biodynamic wine sign
Wine Learning

What’s the difference between organic and biodynamic wine?

Do you know the difference between organic and biodynamic wine? You’ve definitely heard of organic wine by now but what the frilly heck is biodynamic wine? And how does natural wine fit in to this? Let’s take a look at the differences between them and get this thing untangled so you can go back to drinking (organically or otherwise). 

Organic wine

The first difference between organic and biodynamic wine is that organic wines are government regulated and certified by a licensed third party. This can vary from country to country but generally means that no artificial chemicals, fertilisers, fungicides, pesticides or herbicides have been used in the vineyard.

In the US, certified organic wine means it’s organically grown (as above) but has no added sulfites. In Europe, certified organic means the wine has been made from organically grown grapes but may have some added sulfites. Australia is the same as Europe but has the limit of total sulfites being 150 parts per million (ppm). Non-organic wine in Australia has a limit of 300ppm to give you some context.

So being organic is generally good but can be tricky and expensive to be officially certified, especially for smaller producers as there are a lot of hoops to jump through and a price tag to match. You might find some wines on your way that are made using organic grapes but not certified organic and these shouldn’t be written off either! 

Biodynamic wine

Biodynamic takes the principles of organic wine and takes it one step further with ideas around the vineyard as a whole ecosystem, astrological influencers and the lunar cycle. 

The majority of this thinking comes from Rudolph Steiner who’s formulas include following a planting calendar that depends on astrology (stars and shit) and treating the earth as “a living and receptive organism.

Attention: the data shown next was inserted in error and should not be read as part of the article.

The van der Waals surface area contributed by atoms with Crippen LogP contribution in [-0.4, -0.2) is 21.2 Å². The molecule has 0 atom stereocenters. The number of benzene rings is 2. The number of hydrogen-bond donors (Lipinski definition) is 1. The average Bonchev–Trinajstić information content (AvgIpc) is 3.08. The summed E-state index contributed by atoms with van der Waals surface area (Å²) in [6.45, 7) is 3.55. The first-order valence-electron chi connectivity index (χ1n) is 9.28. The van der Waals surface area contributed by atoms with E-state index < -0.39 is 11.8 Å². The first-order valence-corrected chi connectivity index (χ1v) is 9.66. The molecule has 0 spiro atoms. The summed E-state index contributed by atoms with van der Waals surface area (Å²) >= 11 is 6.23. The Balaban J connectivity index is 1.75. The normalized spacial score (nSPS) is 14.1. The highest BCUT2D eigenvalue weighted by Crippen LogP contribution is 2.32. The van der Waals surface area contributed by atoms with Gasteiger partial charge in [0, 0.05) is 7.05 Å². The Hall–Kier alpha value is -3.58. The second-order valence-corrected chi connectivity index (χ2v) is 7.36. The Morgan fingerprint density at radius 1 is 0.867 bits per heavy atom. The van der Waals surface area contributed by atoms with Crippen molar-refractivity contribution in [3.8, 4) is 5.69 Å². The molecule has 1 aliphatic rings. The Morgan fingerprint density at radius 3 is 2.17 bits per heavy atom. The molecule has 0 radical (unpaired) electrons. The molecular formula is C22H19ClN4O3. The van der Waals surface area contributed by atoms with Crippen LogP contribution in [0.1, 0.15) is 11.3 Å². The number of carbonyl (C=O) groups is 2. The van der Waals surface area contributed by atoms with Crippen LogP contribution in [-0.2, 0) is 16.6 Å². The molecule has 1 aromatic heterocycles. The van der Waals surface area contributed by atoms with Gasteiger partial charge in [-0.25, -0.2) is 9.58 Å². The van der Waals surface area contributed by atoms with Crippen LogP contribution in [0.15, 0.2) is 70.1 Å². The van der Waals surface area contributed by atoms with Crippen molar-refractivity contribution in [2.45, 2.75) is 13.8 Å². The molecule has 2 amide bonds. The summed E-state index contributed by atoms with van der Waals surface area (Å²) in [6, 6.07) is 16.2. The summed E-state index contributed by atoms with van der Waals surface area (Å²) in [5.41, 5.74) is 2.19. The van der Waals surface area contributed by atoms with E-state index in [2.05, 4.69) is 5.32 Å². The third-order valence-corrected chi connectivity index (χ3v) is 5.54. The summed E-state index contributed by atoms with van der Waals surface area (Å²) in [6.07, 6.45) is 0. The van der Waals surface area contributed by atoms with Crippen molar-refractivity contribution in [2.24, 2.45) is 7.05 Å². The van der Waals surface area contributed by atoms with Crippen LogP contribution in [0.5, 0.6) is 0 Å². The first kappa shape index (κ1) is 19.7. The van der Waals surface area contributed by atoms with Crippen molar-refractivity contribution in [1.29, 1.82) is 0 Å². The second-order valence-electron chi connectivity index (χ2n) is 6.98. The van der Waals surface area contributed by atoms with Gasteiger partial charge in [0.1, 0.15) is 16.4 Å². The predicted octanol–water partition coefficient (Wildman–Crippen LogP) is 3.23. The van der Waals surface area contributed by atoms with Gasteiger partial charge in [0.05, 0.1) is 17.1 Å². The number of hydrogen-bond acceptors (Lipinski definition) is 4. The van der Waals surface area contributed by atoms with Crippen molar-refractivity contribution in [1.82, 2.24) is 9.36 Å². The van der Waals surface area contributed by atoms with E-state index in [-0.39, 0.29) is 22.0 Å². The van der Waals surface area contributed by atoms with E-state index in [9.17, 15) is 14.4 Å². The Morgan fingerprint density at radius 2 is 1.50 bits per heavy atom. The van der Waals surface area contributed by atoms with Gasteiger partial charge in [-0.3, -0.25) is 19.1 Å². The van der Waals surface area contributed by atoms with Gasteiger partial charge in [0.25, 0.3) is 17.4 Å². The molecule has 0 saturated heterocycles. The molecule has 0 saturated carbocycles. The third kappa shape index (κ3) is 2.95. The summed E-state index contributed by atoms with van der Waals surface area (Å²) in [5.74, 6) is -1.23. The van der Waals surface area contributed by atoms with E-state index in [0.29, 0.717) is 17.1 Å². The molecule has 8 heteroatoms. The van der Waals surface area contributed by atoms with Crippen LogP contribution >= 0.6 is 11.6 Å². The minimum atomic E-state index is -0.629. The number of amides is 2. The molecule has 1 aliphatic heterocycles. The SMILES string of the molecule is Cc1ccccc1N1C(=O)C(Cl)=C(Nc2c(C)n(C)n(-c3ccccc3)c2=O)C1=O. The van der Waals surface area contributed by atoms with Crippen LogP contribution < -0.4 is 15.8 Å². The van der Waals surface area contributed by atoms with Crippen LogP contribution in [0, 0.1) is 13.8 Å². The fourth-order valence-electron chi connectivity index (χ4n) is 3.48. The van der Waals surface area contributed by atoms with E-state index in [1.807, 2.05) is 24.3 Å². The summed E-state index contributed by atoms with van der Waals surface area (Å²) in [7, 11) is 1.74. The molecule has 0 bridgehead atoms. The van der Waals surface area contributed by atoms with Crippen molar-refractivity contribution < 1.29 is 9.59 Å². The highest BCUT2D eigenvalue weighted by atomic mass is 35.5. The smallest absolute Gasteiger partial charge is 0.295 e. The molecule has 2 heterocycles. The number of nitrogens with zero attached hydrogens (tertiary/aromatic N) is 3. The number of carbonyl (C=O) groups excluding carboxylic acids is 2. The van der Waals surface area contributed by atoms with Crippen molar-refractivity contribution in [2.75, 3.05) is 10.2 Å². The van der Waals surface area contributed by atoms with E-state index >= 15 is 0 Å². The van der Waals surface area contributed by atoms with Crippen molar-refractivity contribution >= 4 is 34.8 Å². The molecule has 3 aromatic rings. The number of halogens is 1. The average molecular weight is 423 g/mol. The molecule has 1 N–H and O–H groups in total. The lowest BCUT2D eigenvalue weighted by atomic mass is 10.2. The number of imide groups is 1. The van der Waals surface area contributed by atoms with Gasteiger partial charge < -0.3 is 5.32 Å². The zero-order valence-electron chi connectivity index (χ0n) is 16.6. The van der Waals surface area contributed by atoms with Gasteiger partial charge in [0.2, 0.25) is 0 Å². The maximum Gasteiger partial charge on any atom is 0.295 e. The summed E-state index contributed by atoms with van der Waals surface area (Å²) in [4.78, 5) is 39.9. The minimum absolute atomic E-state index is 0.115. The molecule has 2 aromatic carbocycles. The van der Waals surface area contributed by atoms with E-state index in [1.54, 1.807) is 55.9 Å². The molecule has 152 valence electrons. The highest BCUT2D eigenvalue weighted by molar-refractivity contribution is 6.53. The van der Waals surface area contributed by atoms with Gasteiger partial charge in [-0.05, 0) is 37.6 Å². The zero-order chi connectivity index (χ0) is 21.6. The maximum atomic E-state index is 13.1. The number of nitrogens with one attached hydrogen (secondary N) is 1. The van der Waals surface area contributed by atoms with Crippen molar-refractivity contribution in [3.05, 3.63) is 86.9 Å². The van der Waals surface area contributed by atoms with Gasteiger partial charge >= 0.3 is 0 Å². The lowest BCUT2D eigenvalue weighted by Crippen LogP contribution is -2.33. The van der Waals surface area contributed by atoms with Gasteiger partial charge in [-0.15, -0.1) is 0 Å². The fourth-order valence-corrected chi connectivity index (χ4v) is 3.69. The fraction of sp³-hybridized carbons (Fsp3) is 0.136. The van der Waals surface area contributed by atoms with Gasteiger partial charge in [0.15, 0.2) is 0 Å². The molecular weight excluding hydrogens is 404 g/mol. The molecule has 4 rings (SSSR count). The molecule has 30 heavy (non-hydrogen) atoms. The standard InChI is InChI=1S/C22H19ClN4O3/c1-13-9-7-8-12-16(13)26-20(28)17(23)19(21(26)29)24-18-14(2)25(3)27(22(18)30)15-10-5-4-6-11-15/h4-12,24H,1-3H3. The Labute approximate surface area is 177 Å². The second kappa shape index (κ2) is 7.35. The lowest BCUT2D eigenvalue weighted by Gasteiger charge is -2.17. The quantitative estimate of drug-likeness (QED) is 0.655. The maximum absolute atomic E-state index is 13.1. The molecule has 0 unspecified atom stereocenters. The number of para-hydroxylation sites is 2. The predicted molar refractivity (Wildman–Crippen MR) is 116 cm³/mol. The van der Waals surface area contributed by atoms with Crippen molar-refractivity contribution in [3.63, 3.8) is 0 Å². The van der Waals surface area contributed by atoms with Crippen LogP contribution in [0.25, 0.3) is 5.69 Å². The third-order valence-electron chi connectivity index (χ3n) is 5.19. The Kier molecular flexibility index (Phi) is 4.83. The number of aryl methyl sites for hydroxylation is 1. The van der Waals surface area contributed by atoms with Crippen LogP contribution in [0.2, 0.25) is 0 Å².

Biodynamic viticulture methods can also include stuff like hollowing an animal’s horns, filling them with manure and burying them for six months in winter. This process creates what biodynamic farmers call Preparation 500 and when done properly, 500 is then diluted and used in sprays or compost on the rest of the vineyard for optimum soil and growing conditions. Cool!!

One winery that operates on the biodynamic lunar calendar (and buries the horns filled with sh*t) is Krinklewood in NSW’s Hunter Valley. See their philosophy below and I can confirm their wines are TASTY!

biodynamic winery philophy on blackboard
Krinklewood Biodynamic Winery Philosophy

Natural wine

So how do natties fit into this equation? Natural wine will always be organic and may be biodynamic. But for a wine to be natural, these ideas need to be taken in to winemaking where nothing artificial is added and nothing is taken away. Just sweet, sweet grapes and, you know, alcohol. Nice. 

Jury’s out on whether you get less violent hangovers on these babies but the theory is – no additives or preservatives, no feeling like your brain is bobbing about in your skull and that minimal movement is needed for at least 24 hours type hangovers.

Of course, natural wines (despite their lack unnatural things) are still alcoholic beverages. And if you drink enough of them without hydration, say hello to that headache you didn’t think you’d get.

If you want to know more about natural wines, read my blog about it here.

I hope that makes things clearer! Anything to add? Leave me a comment below.

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